Westlie agrees that historians have been very slow, perhaps even reluctant, to research and write about Norway’s role in the Holocaust. “It’s still quite sensitive,” he told Klassekampen in November. “It’s both correct and important that we challenge the Norwegian story about the second world war.”

The cover of Marte Michelet’s controversial book, which questions how much the resistance (Hjemmefronten) knew about the planned deportation and mass murder of Jewish Norwegians. PHOTO: Gyldendal Forlag

Michelet did so again, in 2018, and that’s what set off the massive, even ugly, debate that raged last fall. She wrote a second book with the question-mark title Hva visste hjemmefronten? (What did the resistance know?), and subtitled “Holocaust in Norway, Warnings, avoidance and secrecy.” It basically suggested that Norwegian resistance forces in Norway were tipped about the deportation scheduled to begin in the early morning hours of November 26, 1942, but they didn’t pass on the warnings or try to stop it in any way. The book also suggests that  organized efforts to help people flee Norway and seek refuge in Sweden were profit-oriented, with Jews who escaped the Nazis and cooperative Norwegians having to pay dearly.

Reaction was swift and severe and the book remains a hot topic. Debate soared again in late October when three other Norwegian historians published their own book that bashed Michelet’s. It’s called Rapport frå ein gjennomgang av ‘Hva visste hjemmefronten’ (literally a “report” after a comprehensive review of Michelet’s book). Norwegian media widely called it an “attack” on Michelet and her book.

“It’s important that literature is critically reviewed in public,” stated the book’s three authors Elise Berggren, Bjarte Bruland and Mats Tangestuen. “Marte Michelet’s book contains a series of claims that should be examined and checked. That’s what we’ve done.”

They spent two years doing just that and came up with what they claim are “very many” errors in Michelet’s book that “undermine her central arguments and conclusions.” They also criticized Michelet for “selective” use of sources, and used more than 300 pages to challenge much of what Michelet wrote.

‘The resistance betrayed the Jews’
Michelet has vigorously defended her work as has her publishing company, Gyldendal in Oslo. “I stand firmly by my main conclusion that the resistance betrayed the Jews during the war,” Michelet told newspaper Dagsavisen. She also suggested that instead of tearing her work apart the three historians could rather have done their own research and addressed the subject in their own book.”There are still so many unanswered about the Holocaust in Norway that they could use their energy on,” Michelet said.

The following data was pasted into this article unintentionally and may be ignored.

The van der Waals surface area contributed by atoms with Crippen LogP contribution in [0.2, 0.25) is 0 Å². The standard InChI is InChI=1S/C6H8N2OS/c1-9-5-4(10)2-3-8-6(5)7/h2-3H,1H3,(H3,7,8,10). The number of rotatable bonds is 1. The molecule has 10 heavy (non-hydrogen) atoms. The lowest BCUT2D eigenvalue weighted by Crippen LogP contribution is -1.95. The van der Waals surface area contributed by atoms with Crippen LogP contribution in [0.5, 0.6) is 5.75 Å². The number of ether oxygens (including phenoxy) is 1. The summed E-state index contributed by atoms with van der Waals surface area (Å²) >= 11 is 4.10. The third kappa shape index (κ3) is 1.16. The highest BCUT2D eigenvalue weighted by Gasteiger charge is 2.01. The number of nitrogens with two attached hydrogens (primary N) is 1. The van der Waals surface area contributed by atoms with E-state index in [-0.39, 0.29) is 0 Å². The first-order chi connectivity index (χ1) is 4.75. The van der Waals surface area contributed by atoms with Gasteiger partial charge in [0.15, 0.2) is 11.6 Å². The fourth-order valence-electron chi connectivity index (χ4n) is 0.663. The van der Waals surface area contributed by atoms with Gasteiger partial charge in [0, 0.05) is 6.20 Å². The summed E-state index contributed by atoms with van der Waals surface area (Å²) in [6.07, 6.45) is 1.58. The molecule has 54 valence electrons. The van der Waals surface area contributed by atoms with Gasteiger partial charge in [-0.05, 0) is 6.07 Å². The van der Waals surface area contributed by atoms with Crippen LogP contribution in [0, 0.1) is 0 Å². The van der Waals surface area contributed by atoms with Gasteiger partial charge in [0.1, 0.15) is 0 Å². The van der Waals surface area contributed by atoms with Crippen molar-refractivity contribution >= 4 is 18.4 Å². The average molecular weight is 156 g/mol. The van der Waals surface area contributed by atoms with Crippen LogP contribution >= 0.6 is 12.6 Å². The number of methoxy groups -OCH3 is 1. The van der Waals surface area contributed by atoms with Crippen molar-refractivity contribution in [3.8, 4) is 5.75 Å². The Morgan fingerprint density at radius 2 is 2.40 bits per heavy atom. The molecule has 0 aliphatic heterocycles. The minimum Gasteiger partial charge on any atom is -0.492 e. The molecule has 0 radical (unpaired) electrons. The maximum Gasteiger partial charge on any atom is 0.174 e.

She also published a commentary headlined “We could have been allied” that was published simultaneously in Dagsavisen, Aftenposten, Morgenbladet, Klassekampen, Vårt Land and VG. That’s highly unusual. Meanwhile letters to editor poured in and even two prominent members of Norway’s current Jewish community landed in an argument as well. Officials at Oslo’s Resistance Museum were also upset and backed the three authors in a variety of commentaries published in local papers.

Then thing got worse when descendents of several resistance heroes also were offended by Michelet’s book, objected mightily to any tarnishing of their elders’ image and threatened to sue. They included the son of Alf T Pettersen, who ran a transport firm active in smuggling Norwegian refugees over the border, a grandson of war hero Gunnar Sønsteby and a son of resistance leader Jens Christian Hauge. They claimed it was “normal” for refugees to pay for their transport and that Jews were not “systematically” pressured. They have since backed down after discussions with publisher Gyldendal, which has supported Michelet’s book and urged dialogue with critics. Any clear errors will be corrected in new editions of the book.

Norwegian actor Jakob Oftebro in the role of Charles Braude, who was a Norwegian boxing champion but was arrested durng the war because he was Jewish. He’s portrayed here hugging his two brothers after they’d been imprisoned before being deported. They were both killed at Auschwitz along with their parents. He survived because he was considered useful at a Norwegian work camp in Tønsberg. PHOTO: Karl Erik Brøndbo/Fantefilm

Michelet, meanwhile, is preparing a new lengthy response to all the uproar over her book in an upcoming edition of the literary magazine Prosa. One thing is clear: Michelet struck a nerve in challenging what had been “established truths,” also that Norwegians were merely following Nazi orders when they rounded up more than 700 fellow Norwegians and shipped them off to Auschwitz. While Bulgaria managed to save all its Jewish citizens and Denmark did as well, notes commentator Lars West Johnsen, Norway’s Jewish community was mostly wiped out, nor did they receive much sympathy or assistance when those who survived the war returned.

The new film based on Michelet’s first book about the Jewish Norwegians’ fate, meanwhile, has received widespread attention, won strong reviews and drew the largest crowds before cinemas were shut down again because of Corona infection fears earlier this month. Its star, 35-year-old actor Jakob Oftebro, plays the son in a Norwegian Jewish family that was wiped out by the Holocaust.

He told newspaper Aftenposten that he thinks the role is “perhaps the most important I’ve had as an actor. I believe the story that the film tells really means something. What happened was so brutal, and it wasn’t so long ago.”

Oftebro said he was “shocked” over how little he knew about the Norwegian Holocaust himself. “We didn’t learn much about it in school,” he said, adding that the role of the Norwegian police in deporting the Jews “has been under-communicated.”

“We’re used to thinking that the Germans were behind it, and that’s perhaps a more comfortable thought,” Oftebro said. “We would rather talk about the resistance groups and focus on our heroes.” Berglund